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Two hours later and we were many drinks deep around Vucciria. “It reminds me so much of Lisbon,” the flatmate said, while I could only allude to the street party feel of Notting Hill carnival. There were thousands of young Palermitans getting drunk, eating street food of oysters, sandwiches and ice cream, while dancing to the many sound systems that lined this isolated selection of streets.
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The following morning – none of us anywhere close to our best – we found ourselves in Mondello. If there is one place that really soothes a hungover head, it’s a place by the sea. Here we ate at Al Gabbiano, a recommendation from our taxi driver. I started with a caponata, a Sicilian stew of aubergines and celery in a vinegar and caper sauce. A Palermo version of this dish reportedly adds octopus, with the upscale version adding lobster or swordfish. Both were absent in this more classic variety. For the first few mouthfuls, the local aubergines and celeries came together to make a delicious combination. Yet almost immediately the sauce that covered the dish became overpowering. It will not be a plate that I revisit again. But if I was disappointed at the caponata sauce that detracted from the natural taste of the aubergine, the same could not be said for our shared sea bream we had for the main. After choosing the bream from a display, it was grilled and brought back to us on a serving platter that would have made Keith Floyd happy. It was deboned and filleted in front of us and then presented to us while we sipped prosecco, just metres from the sea. As far as hangovers go, they don’t get much better than this. A special note should be added for the potatoes, which from what we could work out were sauted heavily in olive oil – certainly a change for a British palette.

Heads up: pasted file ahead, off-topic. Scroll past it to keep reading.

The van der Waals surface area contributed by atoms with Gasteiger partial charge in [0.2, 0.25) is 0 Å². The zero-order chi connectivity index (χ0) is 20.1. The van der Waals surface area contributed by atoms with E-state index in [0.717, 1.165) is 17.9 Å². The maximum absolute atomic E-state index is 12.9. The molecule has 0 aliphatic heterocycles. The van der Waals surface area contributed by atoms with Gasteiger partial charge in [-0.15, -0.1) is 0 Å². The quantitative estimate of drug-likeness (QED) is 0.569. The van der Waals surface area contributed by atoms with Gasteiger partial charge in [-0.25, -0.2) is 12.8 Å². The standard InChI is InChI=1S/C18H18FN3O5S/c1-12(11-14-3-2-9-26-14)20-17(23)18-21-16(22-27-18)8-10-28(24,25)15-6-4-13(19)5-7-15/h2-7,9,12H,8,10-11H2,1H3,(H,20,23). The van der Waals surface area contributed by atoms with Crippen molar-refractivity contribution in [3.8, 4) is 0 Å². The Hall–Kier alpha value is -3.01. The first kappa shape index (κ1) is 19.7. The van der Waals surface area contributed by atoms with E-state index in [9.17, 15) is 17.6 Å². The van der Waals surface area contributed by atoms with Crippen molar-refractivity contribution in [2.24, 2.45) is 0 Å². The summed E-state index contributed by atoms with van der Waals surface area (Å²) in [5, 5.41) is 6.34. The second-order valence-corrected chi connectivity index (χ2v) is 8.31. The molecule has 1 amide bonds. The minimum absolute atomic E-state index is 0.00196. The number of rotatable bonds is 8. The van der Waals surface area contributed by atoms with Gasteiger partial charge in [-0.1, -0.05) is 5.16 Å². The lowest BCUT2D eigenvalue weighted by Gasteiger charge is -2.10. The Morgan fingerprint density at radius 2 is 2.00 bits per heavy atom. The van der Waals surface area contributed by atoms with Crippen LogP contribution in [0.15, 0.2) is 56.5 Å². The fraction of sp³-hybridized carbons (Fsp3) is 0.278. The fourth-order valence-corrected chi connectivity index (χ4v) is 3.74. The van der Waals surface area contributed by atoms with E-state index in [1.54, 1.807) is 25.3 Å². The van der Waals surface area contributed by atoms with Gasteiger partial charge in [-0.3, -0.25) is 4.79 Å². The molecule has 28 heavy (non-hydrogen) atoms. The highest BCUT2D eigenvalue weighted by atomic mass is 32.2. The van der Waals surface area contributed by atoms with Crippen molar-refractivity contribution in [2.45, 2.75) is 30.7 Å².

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Being situated as it is in the med, Sicily is privy to some incredible natural ingredients. From the fish on its shores, to the veg it grows inland. The less cluttered and less busy their dishes are, the better. Though there seems to be an aversion to salt that could have brought some life to the more average dishes we had along the way. Sicilians, like the Provencals, have a love for their food. Yet what I can’t quite shake is the comment from our new friend at Ferro di Cavallo. Is my palette less sophisticated than his for not understanding why Italian or Sicilian cuisine overtakes that of Provence, or indeed the rest of France? Or is simply the desire for the unknown that gastronauts all the world over share, which drives his attentions further south into Sicily? Whatever it is, his search – like ours – was met with some beautiful food, breathtaking scenery, but I think mostly, incredible company. Everyone has a story to tell, something to share and a passion they want to convey to you. It so happens that the people of Palermo we met and those drawn to it, seem to share our passion for wine, food and gastronomy. And so when you are placed together, it produces something quite wonderful indeed.